Chemical Industry and Chemical Engineering Quarterly 2012 Volume 18, Issue 4-2, Pages: 675-679
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Short-term health effects of particulate air pollution with special reference to the needs of southern European countries

Katsouyanni Klea

Exposure to air pollution, especially from particulate matter, is generally accepted to be one of the most important public health problems in Europe and worldwide. The effects caused in the general population are associated with relatively small relative risks, but if the ubiquity of exposure is considered, the attributable number of events is large. Furthermore, there is evidence that the effects in sensitive population subgroups (such as the elderly, those with chronic diseases and children) are stronger. Within large European Union funded collaborative projects (such as the Air Pollution and Health: a European Approach-APHEA), effect modification by geographical characteristics has been investigated and it was found that in warmer countries, in locations where particles come from traffic and where the proportion of the elderly is greater, particle toxicity is increased. These characteristics are particularly relevant to Southern European locations. From other projects we know that meteorological, climatic, environmental and socioeconomic factors are effect modifiers of the effects of specific air pollutants. In this presentation we will show the evidence on the short-term health effects of particulate and gaseous air pollutants and emphasize particularly results concerning southern Europe and potential effect modifiers. The gaps in knowledge and the need to study air pollution in Southern European countries more extensively will be demonstrated. To conduct useful research, good quality air pollution and health data are needed.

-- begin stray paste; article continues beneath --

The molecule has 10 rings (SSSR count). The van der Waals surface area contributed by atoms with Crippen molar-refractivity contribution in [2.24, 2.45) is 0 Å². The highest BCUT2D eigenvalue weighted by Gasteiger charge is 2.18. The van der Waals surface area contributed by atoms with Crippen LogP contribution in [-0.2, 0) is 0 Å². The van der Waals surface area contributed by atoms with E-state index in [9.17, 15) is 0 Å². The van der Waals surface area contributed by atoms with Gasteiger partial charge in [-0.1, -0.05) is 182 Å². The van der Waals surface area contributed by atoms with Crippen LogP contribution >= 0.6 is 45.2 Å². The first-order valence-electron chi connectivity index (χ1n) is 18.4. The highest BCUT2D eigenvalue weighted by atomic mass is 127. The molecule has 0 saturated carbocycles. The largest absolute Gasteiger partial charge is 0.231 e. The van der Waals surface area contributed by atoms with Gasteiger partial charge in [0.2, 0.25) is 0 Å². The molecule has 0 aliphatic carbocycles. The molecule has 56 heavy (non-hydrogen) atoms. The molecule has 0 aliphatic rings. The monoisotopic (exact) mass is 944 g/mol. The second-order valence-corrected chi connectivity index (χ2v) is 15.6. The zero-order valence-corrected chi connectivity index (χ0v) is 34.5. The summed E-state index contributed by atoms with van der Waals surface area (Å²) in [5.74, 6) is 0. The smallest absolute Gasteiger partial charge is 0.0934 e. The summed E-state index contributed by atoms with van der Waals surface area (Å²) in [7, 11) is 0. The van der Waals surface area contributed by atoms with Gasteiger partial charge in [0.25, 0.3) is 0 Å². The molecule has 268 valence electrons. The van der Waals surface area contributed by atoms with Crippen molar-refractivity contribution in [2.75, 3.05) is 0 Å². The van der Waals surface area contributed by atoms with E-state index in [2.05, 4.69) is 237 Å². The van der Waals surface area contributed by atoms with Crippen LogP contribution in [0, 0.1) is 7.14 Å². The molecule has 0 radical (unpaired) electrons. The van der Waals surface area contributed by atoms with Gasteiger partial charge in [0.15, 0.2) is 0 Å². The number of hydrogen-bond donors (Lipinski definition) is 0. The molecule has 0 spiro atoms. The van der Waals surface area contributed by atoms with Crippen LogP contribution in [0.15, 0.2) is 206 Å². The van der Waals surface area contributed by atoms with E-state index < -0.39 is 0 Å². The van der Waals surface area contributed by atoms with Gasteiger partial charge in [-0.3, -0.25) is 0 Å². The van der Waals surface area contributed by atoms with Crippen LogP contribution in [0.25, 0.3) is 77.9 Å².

Keywords: air pollution, ambient particles, effect modification, Southern Europe